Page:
According to this analysis, UN Security Council Resolution 1696, which commands Iran to cease uranium enrichment, constitutes a violation of international law, at least as to this particular command, and is void of legal effect (See Article 25 of the UN Charter).

Note that the often heard rebuttal to this argument, which references Article 103 of the UN Charter, is in fact erroneous and inapplicable.  Article 103 of the UN Charter provides that “In the event of a conflict between the obligations of the Members of the United Nations under the present Charter and their obligations under any other international agreement, their obligations under the present Charter shall prevail.” My analysis, which is based on the recognition of a fundamental right of states in international law, and the juridical implication of an obligation in other states and international organizations to respect that right, is unaffected and unanswered by this provision, which merely recognizes that in the case of a conflict between UN member states’ international legal obligations under the Charter, and their obligations deriving from other sources, the Charter obligations trump.  It does not speak to the legal obligations of the Security Council as an organ of an international organization.  Nor does it speak at all to conflicts between the obligations of the UN Charter, and the rights of states in international law. So again, Article 103 of the UN Charter is inapposite and inapplicable to this question.”

Dan’s work on these issues is both breathtakingly clear and, as far as we are concerned, definitive.  (For more of his analysis on the illegality of Security Council resolutions calling on Iran to suspend uranium enrichment, we refer everyone to his brilliant article, “The Security Council as Legal Hegemon,” published last year in the Georgetown Journal of International Law, see here.)

More immediately, Dan’s work underscores an important reality:  the Obama administration’s hegemonically abusive refusal to recognize Iran’s right to safeguarded enrichment is not just diplomatically and strategically counter-productive—it is illegal.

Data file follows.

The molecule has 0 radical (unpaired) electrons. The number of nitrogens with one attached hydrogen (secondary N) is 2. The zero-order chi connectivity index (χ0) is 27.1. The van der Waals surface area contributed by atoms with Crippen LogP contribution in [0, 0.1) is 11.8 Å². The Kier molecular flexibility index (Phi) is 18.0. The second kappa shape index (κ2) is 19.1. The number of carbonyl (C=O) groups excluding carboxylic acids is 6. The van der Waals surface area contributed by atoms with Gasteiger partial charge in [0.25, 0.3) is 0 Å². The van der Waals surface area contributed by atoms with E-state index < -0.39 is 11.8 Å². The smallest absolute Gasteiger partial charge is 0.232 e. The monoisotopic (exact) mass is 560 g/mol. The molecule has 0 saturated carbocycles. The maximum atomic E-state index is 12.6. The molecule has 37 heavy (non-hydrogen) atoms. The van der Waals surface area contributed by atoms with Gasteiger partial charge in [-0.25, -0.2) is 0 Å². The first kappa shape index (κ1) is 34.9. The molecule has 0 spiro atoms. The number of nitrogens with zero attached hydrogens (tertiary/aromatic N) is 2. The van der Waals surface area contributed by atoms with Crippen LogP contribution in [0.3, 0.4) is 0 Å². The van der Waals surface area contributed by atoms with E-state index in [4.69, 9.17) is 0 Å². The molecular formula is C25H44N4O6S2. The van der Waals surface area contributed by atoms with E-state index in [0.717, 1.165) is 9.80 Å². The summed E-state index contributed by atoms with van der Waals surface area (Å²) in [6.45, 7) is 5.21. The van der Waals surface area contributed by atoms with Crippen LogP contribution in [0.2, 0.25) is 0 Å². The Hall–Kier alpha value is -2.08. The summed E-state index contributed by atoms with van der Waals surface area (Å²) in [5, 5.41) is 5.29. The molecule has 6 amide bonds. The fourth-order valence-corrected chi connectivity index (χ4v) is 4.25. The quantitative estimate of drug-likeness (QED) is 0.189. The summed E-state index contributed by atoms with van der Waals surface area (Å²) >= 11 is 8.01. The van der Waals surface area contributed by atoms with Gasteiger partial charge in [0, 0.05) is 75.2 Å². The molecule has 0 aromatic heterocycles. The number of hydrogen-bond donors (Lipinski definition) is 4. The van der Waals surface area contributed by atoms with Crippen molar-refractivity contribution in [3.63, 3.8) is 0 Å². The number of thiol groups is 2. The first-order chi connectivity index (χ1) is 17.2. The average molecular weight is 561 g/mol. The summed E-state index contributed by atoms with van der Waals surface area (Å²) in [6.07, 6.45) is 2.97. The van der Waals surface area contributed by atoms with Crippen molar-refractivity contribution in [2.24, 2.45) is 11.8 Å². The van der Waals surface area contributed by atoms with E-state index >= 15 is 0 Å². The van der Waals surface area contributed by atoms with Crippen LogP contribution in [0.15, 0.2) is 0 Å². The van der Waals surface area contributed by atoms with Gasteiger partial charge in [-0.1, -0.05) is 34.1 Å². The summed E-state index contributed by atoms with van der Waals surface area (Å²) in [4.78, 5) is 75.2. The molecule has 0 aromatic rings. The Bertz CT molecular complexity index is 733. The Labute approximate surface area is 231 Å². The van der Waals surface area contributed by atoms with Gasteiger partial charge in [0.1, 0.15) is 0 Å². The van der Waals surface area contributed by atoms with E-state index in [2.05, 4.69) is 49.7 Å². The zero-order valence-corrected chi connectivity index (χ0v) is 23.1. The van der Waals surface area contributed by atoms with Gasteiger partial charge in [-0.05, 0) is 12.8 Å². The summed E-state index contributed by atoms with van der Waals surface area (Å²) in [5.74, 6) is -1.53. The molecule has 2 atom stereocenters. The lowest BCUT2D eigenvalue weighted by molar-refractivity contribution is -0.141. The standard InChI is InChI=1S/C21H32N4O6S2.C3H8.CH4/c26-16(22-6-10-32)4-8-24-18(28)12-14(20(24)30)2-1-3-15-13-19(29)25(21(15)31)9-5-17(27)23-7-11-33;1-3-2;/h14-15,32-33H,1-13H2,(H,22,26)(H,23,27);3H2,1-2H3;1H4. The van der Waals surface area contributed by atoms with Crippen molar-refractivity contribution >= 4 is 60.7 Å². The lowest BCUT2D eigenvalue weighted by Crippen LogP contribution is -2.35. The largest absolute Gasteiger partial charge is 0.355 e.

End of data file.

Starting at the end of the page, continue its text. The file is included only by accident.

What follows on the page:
November 13, 2013 Posted by | Progressive Hypocrite, Timeless or most popular, War Crimes, Wars for Israel | , , | 1 Comment

Soldier killed in Occupied Palestine as Israel calls for “intelligent” settlements

Al-Akhbar | November 13, 2013

A 16-year-old Palestinian stabbed an Israeli soldier to death on a bus on Wednesday in an attack apparently motivated by the jailing of his relatives in Israel, police said.

The death came as Israel backtracked on an announced plan to expand illegal settlements in the West Bank, calling for “intelligent and coordinated” construction despite international condemnation.

The killing, in the town of Afula in Occupied Palestine, follows a surge in violence in the West Bank, where 10 Palestinians have been shot dead by Israeli troops and three Israelis killed since peace talks resumed in July.

Israel’s northern police commander, Ronny Attia, said the attacker was from the West Bank town of Jenin, and that he was in custody.

According to police, the Palestinian youth did not have a permit to be inside Israel.

“By his account, his uncles are in prison in Israel and this is the reason he decided to carry out the terrorist attack,” Attia said.

Israel refers to many acts of protest against the decades-long occupation – whether violent or non-violent – as terrorism.

Police spokesman Micky Rosenfeld said the soldier, aged 18, was pronounced dead in hospital.

The attack occurred a day before the one-year anniversary of the Israeli Pillar of Cloud offensive on Gaza, in which six Israelis and more than 100 Palestinian civilians were killed in eight days.

Peace talks orchestrated by US Secretary of State John Kerry have faced serious obstacles, including the high rate of Palestinians incarcerated in Israeli prisons, many in indefinite administrative detention, as well as extensive plans to expand Israeli settlements in the West Bank.

A report by British newspaper The Guardian on Tuesday revealed that Israeli troops conducted mock arrests and raids in the West Bank without informing the local population that their actions were drills, causing extreme distress to many Palestinians.

The attack came as Israel’s Intelligence Minister Yuval Steinitz urged “coordinated” settlement building, a day after a new plan for settler homes in the West Bank drew international condemnation.